The invention comprises an easily removed overcap which is secured over the cap initially placed on a pharmaceutical container and which has had the stopper exposed, the overcap being distinguished from the first cap by color or other means. The overcap has a top portion which protects the stopper and also is readily removed to make the contents of the container available for further use.
Removable caps for pharmaceutical containers covering rubber stoppers in the neck of the container are known. As referred to above, U.S. Pat. No. 3,071,274 discloses a basic type having a cap with a top portion removable by pushing the top with the thumb whereby an inner central disk portion is lifted off to expose the rubber stopper. U.S. Pat. No. 3,547,297 also discloses a cap with a lift up top which is an improvement over that of U.S. Pat. No. 3,071,274 and provides for the central removable disc portion to be connected to the annular top portion of the cap by means of a partial score line so as to enable removal of the top with less effort. U.S. Pat. No. 3,587,897 discloses a similar cap but also having a depending skirt which is adapted to be crimped inwardly at its lower edge over an outer bead finish on the container to hold the stopper or disc in place. All of the above patents are owned by the assignee of the present application which is an improvement over the caps described above.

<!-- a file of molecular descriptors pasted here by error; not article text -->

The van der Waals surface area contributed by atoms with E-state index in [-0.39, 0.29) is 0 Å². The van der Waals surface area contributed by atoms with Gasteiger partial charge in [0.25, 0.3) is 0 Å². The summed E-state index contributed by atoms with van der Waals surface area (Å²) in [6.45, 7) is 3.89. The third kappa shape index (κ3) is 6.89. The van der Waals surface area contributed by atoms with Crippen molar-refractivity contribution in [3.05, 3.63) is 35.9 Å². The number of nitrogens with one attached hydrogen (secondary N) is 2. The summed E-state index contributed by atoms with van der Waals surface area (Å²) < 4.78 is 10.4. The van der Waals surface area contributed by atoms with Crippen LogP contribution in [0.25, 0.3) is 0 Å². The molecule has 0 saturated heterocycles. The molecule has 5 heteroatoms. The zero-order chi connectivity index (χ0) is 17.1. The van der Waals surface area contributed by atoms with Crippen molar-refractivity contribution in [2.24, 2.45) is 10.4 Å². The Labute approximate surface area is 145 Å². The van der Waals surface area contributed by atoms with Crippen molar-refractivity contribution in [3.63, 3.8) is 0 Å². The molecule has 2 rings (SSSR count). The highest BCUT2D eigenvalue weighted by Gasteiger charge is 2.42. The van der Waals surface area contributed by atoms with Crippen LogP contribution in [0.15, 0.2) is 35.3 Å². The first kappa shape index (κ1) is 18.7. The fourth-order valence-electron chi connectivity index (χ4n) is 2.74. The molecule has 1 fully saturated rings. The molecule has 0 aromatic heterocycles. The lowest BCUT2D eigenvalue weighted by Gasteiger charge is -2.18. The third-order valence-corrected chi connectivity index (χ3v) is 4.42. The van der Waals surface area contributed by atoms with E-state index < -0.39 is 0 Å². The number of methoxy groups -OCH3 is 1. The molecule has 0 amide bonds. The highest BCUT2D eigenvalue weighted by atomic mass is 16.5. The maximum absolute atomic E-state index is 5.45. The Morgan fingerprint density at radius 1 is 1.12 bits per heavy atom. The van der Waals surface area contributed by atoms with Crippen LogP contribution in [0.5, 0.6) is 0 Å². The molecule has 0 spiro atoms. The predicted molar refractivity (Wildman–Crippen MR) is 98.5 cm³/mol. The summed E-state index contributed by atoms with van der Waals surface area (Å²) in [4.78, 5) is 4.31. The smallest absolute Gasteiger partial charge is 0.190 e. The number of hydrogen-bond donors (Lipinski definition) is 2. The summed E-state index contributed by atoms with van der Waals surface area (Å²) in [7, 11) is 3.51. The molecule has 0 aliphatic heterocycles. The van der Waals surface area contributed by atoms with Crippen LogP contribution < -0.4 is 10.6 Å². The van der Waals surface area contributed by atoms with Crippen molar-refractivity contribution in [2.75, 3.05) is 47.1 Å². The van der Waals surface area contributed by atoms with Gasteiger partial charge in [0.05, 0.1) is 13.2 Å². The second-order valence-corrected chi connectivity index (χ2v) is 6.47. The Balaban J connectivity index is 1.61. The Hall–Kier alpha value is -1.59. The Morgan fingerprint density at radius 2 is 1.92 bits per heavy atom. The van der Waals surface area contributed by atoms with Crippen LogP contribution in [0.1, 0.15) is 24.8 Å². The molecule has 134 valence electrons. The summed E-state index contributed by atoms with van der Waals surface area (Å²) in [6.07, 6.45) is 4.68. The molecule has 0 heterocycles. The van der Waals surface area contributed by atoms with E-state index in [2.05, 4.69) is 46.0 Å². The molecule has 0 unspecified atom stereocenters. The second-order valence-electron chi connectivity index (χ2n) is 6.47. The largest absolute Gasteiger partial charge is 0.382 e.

Techniques alternative to that described by the present invention are available, but have serious problems associated with them. For example, after a conventional cap is removed from a pharmaceutical container, a paper or plastic label may be pasted over the exposed rubber stopper. However, the adhesive on such a label may contaminate the stopper or the label could fall off and expose the stopper to other contamination. Furthermore, the label can be removed and material added to the container without any evidence of such tampering being seen. As will be seen from the description which follows, the present invention overcomes such problems.
FIG. 1 is a side elevational view of a container with the conventional tear-off cap.
FIG. 2 is a fragmentary plan view of FIG. 1.
FIG. 3 is a side elevational view showing removal of the tear-off cap.